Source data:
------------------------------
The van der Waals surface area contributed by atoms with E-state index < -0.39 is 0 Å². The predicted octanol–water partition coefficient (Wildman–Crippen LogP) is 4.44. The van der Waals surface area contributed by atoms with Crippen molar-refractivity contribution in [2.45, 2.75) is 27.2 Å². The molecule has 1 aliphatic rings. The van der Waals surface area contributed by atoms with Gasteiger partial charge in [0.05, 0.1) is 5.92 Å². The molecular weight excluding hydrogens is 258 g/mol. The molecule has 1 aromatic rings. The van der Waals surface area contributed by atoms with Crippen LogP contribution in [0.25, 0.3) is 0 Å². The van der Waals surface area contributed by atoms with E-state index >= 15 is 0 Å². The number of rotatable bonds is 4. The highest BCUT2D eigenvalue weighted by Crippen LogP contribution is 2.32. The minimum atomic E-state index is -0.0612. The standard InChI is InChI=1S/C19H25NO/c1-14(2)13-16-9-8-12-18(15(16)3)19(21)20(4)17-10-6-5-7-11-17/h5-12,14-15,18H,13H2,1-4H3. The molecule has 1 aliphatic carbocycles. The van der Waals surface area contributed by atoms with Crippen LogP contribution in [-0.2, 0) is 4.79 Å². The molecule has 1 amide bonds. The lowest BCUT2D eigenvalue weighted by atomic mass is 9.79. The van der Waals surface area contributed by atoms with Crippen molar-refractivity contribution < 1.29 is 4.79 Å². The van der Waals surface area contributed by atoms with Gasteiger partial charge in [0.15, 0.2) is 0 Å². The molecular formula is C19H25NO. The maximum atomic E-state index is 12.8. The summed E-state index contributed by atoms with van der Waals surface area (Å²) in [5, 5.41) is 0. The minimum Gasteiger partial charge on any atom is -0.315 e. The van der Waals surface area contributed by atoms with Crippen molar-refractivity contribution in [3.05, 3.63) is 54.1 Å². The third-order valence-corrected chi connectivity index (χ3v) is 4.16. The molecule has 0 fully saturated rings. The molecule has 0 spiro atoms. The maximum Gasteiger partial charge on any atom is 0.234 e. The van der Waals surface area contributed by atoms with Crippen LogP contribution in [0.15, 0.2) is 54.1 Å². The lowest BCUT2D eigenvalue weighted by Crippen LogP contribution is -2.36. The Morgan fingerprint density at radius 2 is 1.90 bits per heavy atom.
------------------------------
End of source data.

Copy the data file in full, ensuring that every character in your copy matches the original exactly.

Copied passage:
The van der Waals surface area contributed by atoms with E-state index < -0.39 is 0 Å². The predicted octanol–water partition coefficient (Wildman–Crippen LogP) is 4.44. The van der Waals surface area contributed by atoms with Crippen molar-refractivity contribution in [2.45, 2.75) is 27.2 Å². The molecule has 1 aliphatic rings. The van der Waals surface area contributed by atoms with Gasteiger partial charge in [0.05, 0.1) is 5.92 Å². The molecular weight excluding hydrogens is 258 g/mol. The molecule has 1 aromatic rings. The van der Waals surface area contributed by atoms with Crippen LogP contribution in [0.25, 0.3) is 0 Å². The van der Waals surface area contributed by atoms with E-state index >= 15 is 0 Å². The number of rotatable bonds is 4. The highest BCUT2D eigenvalue weighted by Crippen LogP contribution is 2.32. The minimum atomic E-state index is -0.0612. The standard InChI is InChI=1S/C19H25NO/c1-14(2)13-16-9-8-12-18(15(16)3)19(21)20(4)17-10-6-5-7-11-17/h5-12,14-15,18H,13H2,1-4H3. The molecule has 1 aliphatic carbocycles. The van der Waals surface area contributed by atoms with Crippen LogP contribution in [-0.2, 0) is 4.79 Å². The molecule has 1 amide bonds. The lowest BCUT2D eigenvalue weighted by atomic mass is 9.79. The van der Waals surface area contributed by atoms with Crippen molar-refractivity contribution < 1.29 is 4.79 Å². The van der Waals surface area contributed by atoms with Gasteiger partial charge in [0.15, 0.2) is 0 Å². The molecular formula is C19H25NO. The maximum atomic E-state index is 12.8. The summed E-state index contributed by atoms with van der Waals surface area (Å²) in [5, 5.41) is 0. The minimum Gasteiger partial charge on any atom is -0.315 e. The van der Waals surface area contributed by atoms with Crippen molar-refractivity contribution in [3.05, 3.63) is 54.1 Å². The third-order valence-corrected chi connectivity index (χ3v) is 4.16. The molecule has 0 fully saturated rings. The molecule has 0 spiro atoms. The maximum Gasteiger partial charge on any atom is 0.234 e. The van der Waals surface area contributed by atoms with Crippen LogP contribution in [0.15, 0.2) is 54.1 Å². The lowest BCUT2D eigenvalue weighted by Crippen LogP contribution is -2.36. The Morgan fingerprint density at radius 2 is 1.90 bits per heavy atom.